This beardtongue is rare in Florida, occurring in hammocks only in Gadsden and Jackson Counties. The range includes the entire southeastern U.S. west into Louisiana and Arkansas, north into Kentucky, Ohio and Pennsylvania, and along the Atlantic Coast as far as Massachusetts.
The flowers of eastern smooth beardtongue are irregular, narrowly tubular and flaring out to five lobes, with two lobes on the upper lip and three on the lower. The corolla is light purple, sometimes pale to almost white, often with dark purple lines on the inside of the flower. The flowers are up to 3cm long (1.2 in.) with very short sepals of less than 5mm (.2in.). Penstemon laevigatus
stems are glabrous and the plants can be up to a meter (39in.) tall. The lanceolate leaves are opposite, up to 13cm (5in.) long with the upper leaves clasping and the lower leaves having long petioles.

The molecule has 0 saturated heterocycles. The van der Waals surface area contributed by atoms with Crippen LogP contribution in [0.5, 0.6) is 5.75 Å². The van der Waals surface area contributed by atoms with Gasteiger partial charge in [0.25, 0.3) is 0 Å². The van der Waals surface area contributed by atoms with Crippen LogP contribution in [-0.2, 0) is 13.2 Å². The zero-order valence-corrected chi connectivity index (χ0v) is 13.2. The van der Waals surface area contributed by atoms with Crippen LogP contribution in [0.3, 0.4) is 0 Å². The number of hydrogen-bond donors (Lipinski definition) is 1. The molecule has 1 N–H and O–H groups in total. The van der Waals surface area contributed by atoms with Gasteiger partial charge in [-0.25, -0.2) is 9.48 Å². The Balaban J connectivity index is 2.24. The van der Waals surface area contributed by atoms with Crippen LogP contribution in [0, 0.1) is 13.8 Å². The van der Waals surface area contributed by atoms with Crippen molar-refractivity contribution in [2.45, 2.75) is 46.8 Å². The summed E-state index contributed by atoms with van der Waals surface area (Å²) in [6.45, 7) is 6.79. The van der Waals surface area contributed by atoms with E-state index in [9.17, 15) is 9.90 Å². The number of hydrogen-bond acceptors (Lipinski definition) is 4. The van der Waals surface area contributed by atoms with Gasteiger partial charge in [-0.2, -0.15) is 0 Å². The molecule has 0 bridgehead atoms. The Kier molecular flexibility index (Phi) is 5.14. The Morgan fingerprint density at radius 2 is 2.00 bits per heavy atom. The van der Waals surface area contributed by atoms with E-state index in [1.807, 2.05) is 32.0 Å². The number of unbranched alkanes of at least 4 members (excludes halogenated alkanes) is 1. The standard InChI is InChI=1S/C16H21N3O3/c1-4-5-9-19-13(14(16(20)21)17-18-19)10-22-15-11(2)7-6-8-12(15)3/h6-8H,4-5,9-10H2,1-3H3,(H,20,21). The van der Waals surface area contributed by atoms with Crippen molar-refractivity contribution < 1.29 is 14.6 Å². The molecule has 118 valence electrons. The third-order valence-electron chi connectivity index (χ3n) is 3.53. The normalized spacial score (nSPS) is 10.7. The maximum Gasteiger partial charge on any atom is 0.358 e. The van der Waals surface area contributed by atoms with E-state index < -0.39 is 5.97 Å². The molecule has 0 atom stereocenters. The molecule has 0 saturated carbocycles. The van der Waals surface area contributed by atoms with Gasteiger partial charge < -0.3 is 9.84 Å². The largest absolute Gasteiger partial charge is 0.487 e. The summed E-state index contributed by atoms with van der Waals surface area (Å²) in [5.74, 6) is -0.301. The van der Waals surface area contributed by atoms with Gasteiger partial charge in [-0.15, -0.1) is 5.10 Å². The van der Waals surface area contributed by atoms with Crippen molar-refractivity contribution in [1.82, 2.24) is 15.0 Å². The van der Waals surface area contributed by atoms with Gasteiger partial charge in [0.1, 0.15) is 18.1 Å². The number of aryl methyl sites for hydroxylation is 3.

This plant was named Bartramia pulchella
to honor John Bartram by British botanist Richard Anthony Salisbury, but Scottish botanist William Aiton's name Penstemon laevigatus
preceded Bartramia. It did not help that Salisbury shunned the Linnean system, a factor contributing to nearly all of his generic names being overturned.